DeLorean widow sues for Back to the Future royalties

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Apr 26, 2018

It is arguably the unsung hero of the Back to the Future movie franchise, and now the creator's estate is wanting paid. According to The Hollywood Reporter, the widow of car maverick John DeLorean, creator of the namesake car, is suing Universal Pictures after alleging not to have received a “substantial payment” that the DeLorean Estate is owed from profits relating to movie merchandise.

Yes, that’s right, the 1985 sci-fi classic did not get that car for free. Well, it seems at first it did, but then, per the report, John DeLorean later made a deal with Universal after the release of Back to the Future Part II in 1989. The agreement allowed the studio to feature the car in the advertising and merchandise to promote the movies, so long as they gave DeLorean 5 percent of net profits for said merchandise and any other commercial endorsements. 

DeLorean sadly passed away at the age of 80 in 2005, and payments from the studio are alleged to have stopped at some point. His widow, Sally DeLorean, alleges in her suit that a Texas company has since illegally received money from the studio.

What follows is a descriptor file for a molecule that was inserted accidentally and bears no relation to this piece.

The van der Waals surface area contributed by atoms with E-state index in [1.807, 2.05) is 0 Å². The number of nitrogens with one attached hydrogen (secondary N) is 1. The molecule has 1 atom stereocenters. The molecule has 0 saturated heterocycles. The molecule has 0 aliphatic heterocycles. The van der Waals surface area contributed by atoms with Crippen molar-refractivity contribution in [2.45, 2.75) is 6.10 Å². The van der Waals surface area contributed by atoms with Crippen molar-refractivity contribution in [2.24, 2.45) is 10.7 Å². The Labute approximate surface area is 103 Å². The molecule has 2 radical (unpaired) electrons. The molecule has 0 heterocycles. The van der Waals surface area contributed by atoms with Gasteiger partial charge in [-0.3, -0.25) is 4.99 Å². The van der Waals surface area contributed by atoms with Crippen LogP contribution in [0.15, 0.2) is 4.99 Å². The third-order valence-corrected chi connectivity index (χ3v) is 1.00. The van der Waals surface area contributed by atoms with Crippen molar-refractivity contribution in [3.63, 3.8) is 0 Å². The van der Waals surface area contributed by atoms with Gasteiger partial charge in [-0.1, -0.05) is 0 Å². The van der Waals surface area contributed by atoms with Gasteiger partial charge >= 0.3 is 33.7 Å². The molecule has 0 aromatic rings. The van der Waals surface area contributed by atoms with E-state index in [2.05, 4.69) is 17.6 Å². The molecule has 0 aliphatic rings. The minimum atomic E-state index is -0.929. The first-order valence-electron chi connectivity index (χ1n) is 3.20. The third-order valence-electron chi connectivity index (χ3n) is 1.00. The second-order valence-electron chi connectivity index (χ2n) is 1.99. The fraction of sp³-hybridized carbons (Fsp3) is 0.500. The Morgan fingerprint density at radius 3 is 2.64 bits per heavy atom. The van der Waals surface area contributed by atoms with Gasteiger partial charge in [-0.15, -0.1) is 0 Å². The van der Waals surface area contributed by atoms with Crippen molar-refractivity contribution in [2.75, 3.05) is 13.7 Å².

That Texas company is the DeLorean Motor Company (DMC), which was originally formed by John DeLorean but is no longer affiliated with his estate. THR reports that Sally previously sued them over the intellectual property rights of the iconic car in 2015.

That settlement reportedly allowed DMC to use the name “DeLorean” without further challenge from the John Delorean Estate. However, the suit did not mention the estate's original deal with Universal Pictures, and now Sally DeLorean alleges that the company has been receiving funds from Universal while the estate has not. Neither Universal nor DMC has commented on the suit, according to THR

Famously in the movie, Dr. Emmett Brown builds his time machine based on a DeLorean DMC-12 car, and the unmistakable design of the vehicle quickly earned its place in cinema history. We certainly hope that Sally DeLorean and Universal are able to come to some agreement over the dispute (seriously, if only they had a time machine to go back and hash things out the first time round).

What are your thoughts on the case? Let us know in the comments below.